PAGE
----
The U.S. national team is getting ready to steer into uncharted territory in June's CONCACAF World Cup qualifiers, and Saturday's friendly against Venezuela should offer a good glimpse at what Bruce Arena has in mind to deal with the challenges on the horizon.
Playing back-to-back qualifiers isn't a new challenge — the U.S. just did that in March — and neither is playing in Mexico after a home qualifier, which happened in 2013 when the Americans earned a draw at Estadio Azteca. What is new is the brutally tight window between the June 8 home qualifier against Trinidad and Tobago and the June 11 showdown in Mexico City.
"We’ve never had that situation," Arena told Goal. "You usually have five days between games, so this is different for everyone.
"And the reason is Mexico’s going to the Confederations Cup and they wanted more time (to prepare)," he added. "We agreed to that. I think it’s the same for both teams so I’m not totally concerned about it. We’re going to take it one game at a time. Get on with the game against Trinidad, and then make some decisions."
There are only three days between kickoffs of the U.S. team's two June qualifiers, a rough turnaround time made even more difficult by the fact both games are being played at altitude. Arena told Goal he sees both the U.S. and Mexico rotating players between the matches, which means we won't necessarily see the strongest possible U.S. taking the field in Mexico City.
"I think (the U.S.-Mexico qualifier) is going to be a difficult one for both teams because of the short recovery time from the games on the 8th," Arena said in a recent interview. "So I think that’s going to be even more challenging. I think right now nobody knows who's playing in that game, either coach."
Arena surely has a better idea now who might face Mexico, and Saturday's friendly against Venezuela could offer some light into his thinking. If the U.S. plans on trying to field as strong a team as possible against Trinidad and Tobago, and field a less-experienced group against El Tri, then Saturday's friendly would be a good place to have a look at the team that will take on Mexico.
Fielding a second team against Mexico might sound like heresy to U.S. fans who have grown accustomed to seeing the quadrennial World Cup qualifying visit to Estadio Azteca as the biggest match outside of the World Cup, but the U.S. team's current circumstance — desperately needing all three points from the Trinidad match — essentially eliminates the possibility of the Stars and Stripes saving their best players for the team's biggest rival.
"We’re saving no one for Mexico," Arena said.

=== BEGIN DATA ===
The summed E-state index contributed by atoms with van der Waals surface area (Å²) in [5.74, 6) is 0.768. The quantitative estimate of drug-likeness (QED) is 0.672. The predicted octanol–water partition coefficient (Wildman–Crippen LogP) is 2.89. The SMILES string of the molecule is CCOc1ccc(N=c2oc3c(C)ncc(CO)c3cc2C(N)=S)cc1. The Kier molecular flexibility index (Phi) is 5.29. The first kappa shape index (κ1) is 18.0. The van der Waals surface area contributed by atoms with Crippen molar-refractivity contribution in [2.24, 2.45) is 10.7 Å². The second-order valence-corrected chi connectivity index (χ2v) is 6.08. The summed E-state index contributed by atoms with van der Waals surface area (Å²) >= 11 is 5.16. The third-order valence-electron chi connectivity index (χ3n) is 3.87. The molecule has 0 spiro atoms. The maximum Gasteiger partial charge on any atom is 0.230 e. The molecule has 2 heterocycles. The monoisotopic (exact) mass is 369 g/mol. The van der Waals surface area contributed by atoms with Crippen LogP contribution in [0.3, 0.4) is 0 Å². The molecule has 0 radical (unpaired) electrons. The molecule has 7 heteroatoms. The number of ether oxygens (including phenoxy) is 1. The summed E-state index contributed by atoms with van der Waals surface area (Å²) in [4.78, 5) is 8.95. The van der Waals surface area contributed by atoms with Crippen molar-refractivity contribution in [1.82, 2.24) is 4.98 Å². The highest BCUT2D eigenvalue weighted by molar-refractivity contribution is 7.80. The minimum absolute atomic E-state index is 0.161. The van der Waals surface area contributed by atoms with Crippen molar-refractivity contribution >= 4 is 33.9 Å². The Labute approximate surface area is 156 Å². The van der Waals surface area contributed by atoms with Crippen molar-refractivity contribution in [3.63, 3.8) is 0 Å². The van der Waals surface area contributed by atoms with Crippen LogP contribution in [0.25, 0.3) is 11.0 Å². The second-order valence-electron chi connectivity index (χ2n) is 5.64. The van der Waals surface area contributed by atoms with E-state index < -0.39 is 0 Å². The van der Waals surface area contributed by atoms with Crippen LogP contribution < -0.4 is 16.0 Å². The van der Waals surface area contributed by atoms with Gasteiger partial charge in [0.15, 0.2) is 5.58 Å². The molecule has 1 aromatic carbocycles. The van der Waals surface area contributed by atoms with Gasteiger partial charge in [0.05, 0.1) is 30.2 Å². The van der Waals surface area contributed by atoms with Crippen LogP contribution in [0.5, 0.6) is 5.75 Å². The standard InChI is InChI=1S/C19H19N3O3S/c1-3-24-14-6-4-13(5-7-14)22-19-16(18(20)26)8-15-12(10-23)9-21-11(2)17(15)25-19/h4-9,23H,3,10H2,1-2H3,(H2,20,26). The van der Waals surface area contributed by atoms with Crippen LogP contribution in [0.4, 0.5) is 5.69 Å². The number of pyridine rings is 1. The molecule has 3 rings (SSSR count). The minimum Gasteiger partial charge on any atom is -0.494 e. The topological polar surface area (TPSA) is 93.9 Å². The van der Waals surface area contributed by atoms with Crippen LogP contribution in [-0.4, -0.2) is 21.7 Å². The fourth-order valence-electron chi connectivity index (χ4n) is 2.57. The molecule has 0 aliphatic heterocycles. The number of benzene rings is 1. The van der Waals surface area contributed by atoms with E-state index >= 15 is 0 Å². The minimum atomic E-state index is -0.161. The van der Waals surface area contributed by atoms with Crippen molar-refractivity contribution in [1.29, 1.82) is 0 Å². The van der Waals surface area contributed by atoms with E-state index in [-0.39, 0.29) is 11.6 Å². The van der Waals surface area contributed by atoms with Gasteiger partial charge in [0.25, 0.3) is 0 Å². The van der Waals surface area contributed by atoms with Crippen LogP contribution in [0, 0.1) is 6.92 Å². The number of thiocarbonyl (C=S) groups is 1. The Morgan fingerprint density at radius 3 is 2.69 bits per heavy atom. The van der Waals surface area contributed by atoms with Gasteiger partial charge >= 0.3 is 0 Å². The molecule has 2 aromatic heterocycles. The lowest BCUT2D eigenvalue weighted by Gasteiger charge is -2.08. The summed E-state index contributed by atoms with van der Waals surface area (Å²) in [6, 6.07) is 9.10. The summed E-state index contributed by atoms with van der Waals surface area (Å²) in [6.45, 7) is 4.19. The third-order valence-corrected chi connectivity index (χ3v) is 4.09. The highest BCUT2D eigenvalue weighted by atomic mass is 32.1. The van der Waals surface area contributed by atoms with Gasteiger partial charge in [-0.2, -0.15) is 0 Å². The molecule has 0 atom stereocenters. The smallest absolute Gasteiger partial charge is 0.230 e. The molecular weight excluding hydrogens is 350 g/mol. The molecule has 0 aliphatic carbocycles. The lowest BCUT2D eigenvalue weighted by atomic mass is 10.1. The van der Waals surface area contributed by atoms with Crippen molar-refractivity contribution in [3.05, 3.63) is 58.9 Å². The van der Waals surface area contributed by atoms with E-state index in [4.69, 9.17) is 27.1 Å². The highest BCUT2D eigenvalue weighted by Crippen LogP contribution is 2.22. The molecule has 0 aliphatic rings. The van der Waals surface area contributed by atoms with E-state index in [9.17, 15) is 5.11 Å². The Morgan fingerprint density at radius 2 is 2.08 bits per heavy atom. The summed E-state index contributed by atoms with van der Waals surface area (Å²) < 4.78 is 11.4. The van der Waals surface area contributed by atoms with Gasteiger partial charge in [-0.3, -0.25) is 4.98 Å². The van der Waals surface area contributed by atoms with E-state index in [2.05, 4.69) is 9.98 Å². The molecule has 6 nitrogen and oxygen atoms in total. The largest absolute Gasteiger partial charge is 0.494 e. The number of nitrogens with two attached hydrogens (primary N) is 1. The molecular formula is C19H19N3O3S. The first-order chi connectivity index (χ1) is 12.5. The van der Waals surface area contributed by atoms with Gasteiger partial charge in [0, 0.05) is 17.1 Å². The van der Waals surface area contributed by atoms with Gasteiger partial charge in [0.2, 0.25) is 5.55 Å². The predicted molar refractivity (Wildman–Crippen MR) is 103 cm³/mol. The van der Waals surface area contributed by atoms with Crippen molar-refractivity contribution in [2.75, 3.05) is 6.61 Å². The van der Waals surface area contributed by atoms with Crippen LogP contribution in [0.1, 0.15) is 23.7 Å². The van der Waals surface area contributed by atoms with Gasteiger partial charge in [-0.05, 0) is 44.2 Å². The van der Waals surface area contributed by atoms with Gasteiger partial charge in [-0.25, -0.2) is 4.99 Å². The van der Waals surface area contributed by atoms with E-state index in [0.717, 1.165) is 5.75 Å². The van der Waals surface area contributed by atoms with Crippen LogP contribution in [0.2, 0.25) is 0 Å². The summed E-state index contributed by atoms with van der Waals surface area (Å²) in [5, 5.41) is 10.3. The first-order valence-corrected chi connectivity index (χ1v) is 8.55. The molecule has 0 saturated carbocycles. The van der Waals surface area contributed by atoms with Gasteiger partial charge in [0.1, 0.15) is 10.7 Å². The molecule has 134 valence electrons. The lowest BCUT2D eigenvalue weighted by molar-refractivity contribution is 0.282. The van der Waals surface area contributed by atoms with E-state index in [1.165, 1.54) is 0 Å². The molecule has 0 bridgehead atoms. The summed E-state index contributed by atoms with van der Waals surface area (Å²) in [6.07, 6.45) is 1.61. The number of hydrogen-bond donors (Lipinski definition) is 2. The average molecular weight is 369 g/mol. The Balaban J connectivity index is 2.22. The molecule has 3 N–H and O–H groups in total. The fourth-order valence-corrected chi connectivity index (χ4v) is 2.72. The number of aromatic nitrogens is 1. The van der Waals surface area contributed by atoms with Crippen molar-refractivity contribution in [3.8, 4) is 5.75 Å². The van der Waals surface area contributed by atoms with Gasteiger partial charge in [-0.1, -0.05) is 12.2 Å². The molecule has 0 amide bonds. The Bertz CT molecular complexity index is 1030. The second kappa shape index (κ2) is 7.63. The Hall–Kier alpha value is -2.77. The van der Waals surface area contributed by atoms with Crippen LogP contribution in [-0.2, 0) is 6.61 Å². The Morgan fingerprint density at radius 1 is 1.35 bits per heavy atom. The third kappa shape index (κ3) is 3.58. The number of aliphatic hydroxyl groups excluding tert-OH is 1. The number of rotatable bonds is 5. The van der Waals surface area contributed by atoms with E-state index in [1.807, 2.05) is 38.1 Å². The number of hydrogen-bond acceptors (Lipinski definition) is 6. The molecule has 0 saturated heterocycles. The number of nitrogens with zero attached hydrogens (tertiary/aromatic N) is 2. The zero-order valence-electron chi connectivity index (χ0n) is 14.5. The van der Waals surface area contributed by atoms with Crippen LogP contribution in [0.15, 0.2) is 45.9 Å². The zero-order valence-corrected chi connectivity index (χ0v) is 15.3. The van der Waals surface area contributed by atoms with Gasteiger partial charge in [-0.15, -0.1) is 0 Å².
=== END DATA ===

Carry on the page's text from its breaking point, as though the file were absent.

Could there be some field players who pull double duty? That's possible, with players like Michael Bradley and Geoff Cameron capable of handling the load of two matches at altitude in three days, but both Arena and Mexico coach Juan Carlos Osorio have made it clear there will be a healthy number of lineup changes between their respective June qualifiers.
With that in mind, here is a look at what the U.S. lineup could be against Trinidad and Tobago:
If that squad faces Trinidad and Tobago, then Arena could choose to field this rested group against El Tri:
If Arena chooses to trot out his first-choice lineup against Venezuela, it might be because of the fact he hasn't actually had a chance to see anything close to his first-choice group play together since he replaced Jurgen Klinsmann as head coach. Fabian Johnson, Bobby Wood and DeAndre Yedlin were all missing from the March World Cup qualifiers while John Brooks only played one of the two. If Arena has concerns about chemistry, and familiarity with his approach, then starting the first lineup listed here would make sense, with the six substitutions being used to deploy members of the second lineup listed.
The U.S. spent the past week training in Denver to begin the process of acclimating to the altitude awaiting the home qualifier against Trinidad and Tobago, as well as the altitude in Mexico City on June 11. Though Saturday's friendly at Rio Tinto Stadium in Sandy, Utah, won't be played at the same level of altitude, the U.S. has already made progress in adapting to the conditions awaiting in the qualifiers.
"Obviously a big thing here, with being at altitude, is getting your body to adjust," U.S. midfielder Dax McCarty said. "It's never easy. A little bit short of breath there the first couple of days, but now we're four days into training. You can tell guys are getting sharper. Guys are starting to catch their breath a little bit easier. The sessions have been really sharp."
McCarty is one of the candidates vying for the midfield spot made available by Jermaine Jones' absence due to a knee injury. Both he and Kellyn Acosta are in the conversation for a starting role, and both could be used as starters if Arena does employ the split-squad approach to his qualifying lineups.